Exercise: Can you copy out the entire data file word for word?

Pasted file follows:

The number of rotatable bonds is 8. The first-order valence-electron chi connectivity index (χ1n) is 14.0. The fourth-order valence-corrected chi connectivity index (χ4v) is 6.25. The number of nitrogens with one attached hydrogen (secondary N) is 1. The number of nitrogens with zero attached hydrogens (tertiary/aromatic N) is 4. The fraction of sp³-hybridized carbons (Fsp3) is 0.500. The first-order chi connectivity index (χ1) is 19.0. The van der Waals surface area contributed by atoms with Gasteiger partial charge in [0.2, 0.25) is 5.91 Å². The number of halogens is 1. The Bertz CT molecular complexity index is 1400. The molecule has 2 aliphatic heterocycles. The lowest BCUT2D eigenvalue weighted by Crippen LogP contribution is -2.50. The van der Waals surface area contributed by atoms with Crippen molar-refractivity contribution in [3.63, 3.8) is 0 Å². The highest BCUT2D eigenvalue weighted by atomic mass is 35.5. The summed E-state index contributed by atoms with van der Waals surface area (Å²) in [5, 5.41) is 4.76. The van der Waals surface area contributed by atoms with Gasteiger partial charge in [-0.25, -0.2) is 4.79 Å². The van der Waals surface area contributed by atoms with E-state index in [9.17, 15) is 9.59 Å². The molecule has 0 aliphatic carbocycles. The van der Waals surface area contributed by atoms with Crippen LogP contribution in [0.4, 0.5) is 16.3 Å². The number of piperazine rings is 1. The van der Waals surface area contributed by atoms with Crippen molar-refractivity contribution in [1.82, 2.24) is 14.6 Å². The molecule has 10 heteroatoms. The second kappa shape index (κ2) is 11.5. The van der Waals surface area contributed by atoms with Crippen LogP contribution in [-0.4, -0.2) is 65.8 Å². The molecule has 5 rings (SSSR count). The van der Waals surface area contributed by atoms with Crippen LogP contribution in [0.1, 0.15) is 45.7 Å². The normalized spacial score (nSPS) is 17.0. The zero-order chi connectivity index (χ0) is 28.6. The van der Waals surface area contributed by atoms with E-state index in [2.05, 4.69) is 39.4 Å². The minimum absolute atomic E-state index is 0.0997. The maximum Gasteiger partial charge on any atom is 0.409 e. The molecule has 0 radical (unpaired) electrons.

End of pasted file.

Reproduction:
The number of rotatable bonds is 8. The first-order valence-electron chi connectivity index (χ1n) is 14.0. The fourth-order valence-corrected chi connectivity index (χ4v) is 6.25. The number of nitrogens with one attached hydrogen (secondary N) is 1. The number of nitrogens with zero attached hydrogens (tertiary/aromatic N) is 4. The fraction of sp³-hybridized carbons (Fsp3) is 0.500. The first-order chi connectivity index (χ1) is 19.0. The van der Waals surface area contributed by atoms with Gasteiger partial charge in [0.2, 0.25) is 5.91 Å². The number of halogens is 1. The Bertz CT molecular complexity index is 1400. The molecule has 2 aliphatic heterocycles. The lowest BCUT2D eigenvalue weighted by Crippen LogP contribution is -2.50. The van der Waals surface area contributed by atoms with Crippen molar-refractivity contribution in [3.63, 3.8) is 0 Å². The highest BCUT2D eigenvalue weighted by atomic mass is 35.5. The summed E-state index contributed by atoms with van der Waals surface area (Å²) in [5, 5.41) is 4.76. The van der Waals surface area contributed by atoms with Gasteiger partial charge in [-0.25, -0.2) is 4.79 Å². The van der Waals surface area contributed by atoms with E-state index in [9.17, 15) is 9.59 Å². The molecule has 0 aliphatic carbocycles. The van der Waals surface area contributed by atoms with Crippen LogP contribution in [0.4, 0.5) is 16.3 Å². The number of piperazine rings is 1. The van der Waals surface area contributed by atoms with Crippen molar-refractivity contribution in [1.82, 2.24) is 14.6 Å². The molecule has 10 heteroatoms. The second kappa shape index (κ2) is 11.5. The van der Waals surface area contributed by atoms with Crippen LogP contribution in [-0.4, -0.2) is 65.8 Å². The molecule has 5 rings (SSSR count). The van der Waals surface area contributed by atoms with Crippen LogP contribution in [0.1, 0.15) is 45.7 Å². The normalized spacial score (nSPS) is 17.0. The zero-order chi connectivity index (χ0) is 28.6. The van der Waals surface area contributed by atoms with E-state index in [2.05, 4.69) is 39.4 Å². The minimum absolute atomic E-state index is 0.0997. The maximum Gasteiger partial charge on any atom is 0.409 e. The molecule has 0 radical (unpaired) electrons.